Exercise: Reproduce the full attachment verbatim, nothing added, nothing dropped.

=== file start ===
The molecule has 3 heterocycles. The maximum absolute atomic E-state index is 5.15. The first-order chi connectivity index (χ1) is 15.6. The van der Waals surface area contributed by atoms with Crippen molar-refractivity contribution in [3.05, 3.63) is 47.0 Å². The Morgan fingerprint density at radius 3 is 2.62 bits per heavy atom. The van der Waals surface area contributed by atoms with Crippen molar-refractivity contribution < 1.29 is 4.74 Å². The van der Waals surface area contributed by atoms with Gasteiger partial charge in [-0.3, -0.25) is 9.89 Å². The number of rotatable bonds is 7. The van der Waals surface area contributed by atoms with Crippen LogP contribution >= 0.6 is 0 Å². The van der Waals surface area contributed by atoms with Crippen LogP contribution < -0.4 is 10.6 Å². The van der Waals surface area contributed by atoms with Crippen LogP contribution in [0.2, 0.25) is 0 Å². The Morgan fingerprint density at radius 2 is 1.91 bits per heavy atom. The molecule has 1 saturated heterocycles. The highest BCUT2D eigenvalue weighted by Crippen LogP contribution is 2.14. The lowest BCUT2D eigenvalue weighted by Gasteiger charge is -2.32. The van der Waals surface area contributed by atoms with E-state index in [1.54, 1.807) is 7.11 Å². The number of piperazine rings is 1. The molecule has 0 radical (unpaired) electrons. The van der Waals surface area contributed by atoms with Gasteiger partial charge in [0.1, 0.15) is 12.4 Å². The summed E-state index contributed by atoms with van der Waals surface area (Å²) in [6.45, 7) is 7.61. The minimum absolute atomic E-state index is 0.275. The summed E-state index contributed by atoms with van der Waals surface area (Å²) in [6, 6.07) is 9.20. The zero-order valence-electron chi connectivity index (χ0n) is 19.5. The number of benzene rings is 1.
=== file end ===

The molecule has 3 heterocycles. The maximum absolute atomic E-state index is 5.15. The first-order chi connectivity index (χ1) is 15.6. The van der Waals surface area contributed by atoms with Crippen molar-refractivity contribution in [3.05, 3.63) is 47.0 Å². The Morgan fingerprint density at radius 3 is 2.62 bits per heavy atom. The van der Waals surface area contributed by atoms with Crippen molar-refractivity contribution < 1.29 is 4.74 Å². The van der Waals surface area contributed by atoms with Gasteiger partial charge in [-0.3, -0.25) is 9.89 Å². The number of rotatable bonds is 7. The van der Waals surface area contributed by atoms with Crippen LogP contribution >= 0.6 is 0 Å². The van der Waals surface area contributed by atoms with Crippen LogP contribution < -0.4 is 10.6 Å². The van der Waals surface area contributed by atoms with Crippen LogP contribution in [0.2, 0.25) is 0 Å². The Morgan fingerprint density at radius 2 is 1.91 bits per heavy atom. The molecule has 1 saturated heterocycles. The highest BCUT2D eigenvalue weighted by Crippen LogP contribution is 2.14. The lowest BCUT2D eigenvalue weighted by Gasteiger charge is -2.32. The van der Waals surface area contributed by atoms with E-state index in [1.54, 1.807) is 7.11 Å². The number of piperazine rings is 1. The molecule has 0 radical (unpaired) electrons. The van der Waals surface area contributed by atoms with Gasteiger partial charge in [0.1, 0.15) is 12.4 Å². The summed E-state index contributed by atoms with van der Waals surface area (Å²) in [6.45, 7) is 7.61. The minimum absolute atomic E-state index is 0.275. The summed E-state index contributed by atoms with van der Waals surface area (Å²) in [6, 6.07) is 9.20. The zero-order valence-electron chi connectivity index (χ0n) is 19.5. The number of benzene rings is 1.